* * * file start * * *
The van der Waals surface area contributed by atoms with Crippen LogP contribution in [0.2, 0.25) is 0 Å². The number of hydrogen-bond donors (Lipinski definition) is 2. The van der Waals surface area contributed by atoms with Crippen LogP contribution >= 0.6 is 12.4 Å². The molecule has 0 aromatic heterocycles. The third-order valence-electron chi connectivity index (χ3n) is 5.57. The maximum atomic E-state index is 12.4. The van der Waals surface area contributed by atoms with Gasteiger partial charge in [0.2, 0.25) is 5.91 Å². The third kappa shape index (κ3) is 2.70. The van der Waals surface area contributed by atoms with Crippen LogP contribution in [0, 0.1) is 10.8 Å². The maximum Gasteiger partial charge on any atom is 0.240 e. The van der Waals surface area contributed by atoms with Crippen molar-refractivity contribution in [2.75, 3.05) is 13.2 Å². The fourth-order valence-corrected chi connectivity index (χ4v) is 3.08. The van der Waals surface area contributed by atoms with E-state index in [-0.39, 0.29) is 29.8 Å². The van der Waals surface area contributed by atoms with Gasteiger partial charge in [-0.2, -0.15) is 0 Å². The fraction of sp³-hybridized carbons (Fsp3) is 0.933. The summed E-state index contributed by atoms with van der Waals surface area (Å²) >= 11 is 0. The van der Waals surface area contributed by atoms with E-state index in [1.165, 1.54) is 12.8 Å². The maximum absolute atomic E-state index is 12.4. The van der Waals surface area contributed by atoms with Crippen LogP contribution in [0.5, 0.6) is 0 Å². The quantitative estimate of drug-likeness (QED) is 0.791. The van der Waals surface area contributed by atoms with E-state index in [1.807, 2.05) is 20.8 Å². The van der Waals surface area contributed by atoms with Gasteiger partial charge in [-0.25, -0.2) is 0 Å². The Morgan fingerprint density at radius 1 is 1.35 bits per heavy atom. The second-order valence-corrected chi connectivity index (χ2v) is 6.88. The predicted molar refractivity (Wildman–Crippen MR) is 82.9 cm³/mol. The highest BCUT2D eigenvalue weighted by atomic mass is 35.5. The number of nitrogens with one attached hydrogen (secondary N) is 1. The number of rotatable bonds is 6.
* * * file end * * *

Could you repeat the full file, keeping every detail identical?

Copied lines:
The van der Waals surface area contributed by atoms with Crippen LogP contribution in [0.2, 0.25) is 0 Å². The number of hydrogen-bond donors (Lipinski definition) is 2. The van der Waals surface area contributed by atoms with Crippen LogP contribution >= 0.6 is 12.4 Å². The molecule has 0 aromatic heterocycles. The third-order valence-electron chi connectivity index (χ3n) is 5.57. The maximum atomic E-state index is 12.4. The van der Waals surface area contributed by atoms with Gasteiger partial charge in [0.2, 0.25) is 5.91 Å². The third kappa shape index (κ3) is 2.70. The van der Waals surface area contributed by atoms with Crippen LogP contribution in [0, 0.1) is 10.8 Å². The maximum Gasteiger partial charge on any atom is 0.240 e. The van der Waals surface area contributed by atoms with Crippen molar-refractivity contribution in [2.75, 3.05) is 13.2 Å². The fourth-order valence-corrected chi connectivity index (χ4v) is 3.08. The van der Waals surface area contributed by atoms with E-state index in [-0.39, 0.29) is 29.8 Å². The van der Waals surface area contributed by atoms with Gasteiger partial charge in [-0.2, -0.15) is 0 Å². The fraction of sp³-hybridized carbons (Fsp3) is 0.933. The summed E-state index contributed by atoms with van der Waals surface area (Å²) >= 11 is 0. The van der Waals surface area contributed by atoms with E-state index in [1.165, 1.54) is 12.8 Å². The maximum absolute atomic E-state index is 12.4. The van der Waals surface area contributed by atoms with Crippen LogP contribution in [0.5, 0.6) is 0 Å². The quantitative estimate of drug-likeness (QED) is 0.791. The van der Waals surface area contributed by atoms with E-state index in [1.807, 2.05) is 20.8 Å². The van der Waals surface area contributed by atoms with Gasteiger partial charge in [-0.25, -0.2) is 0 Å². The Morgan fingerprint density at radius 1 is 1.35 bits per heavy atom. The second-order valence-corrected chi connectivity index (χ2v) is 6.88. The predicted molar refractivity (Wildman–Crippen MR) is 82.9 cm³/mol. The highest BCUT2D eigenvalue weighted by atomic mass is 35.5. The number of nitrogens with one attached hydrogen (secondary N) is 1. The number of rotatable bonds is 6.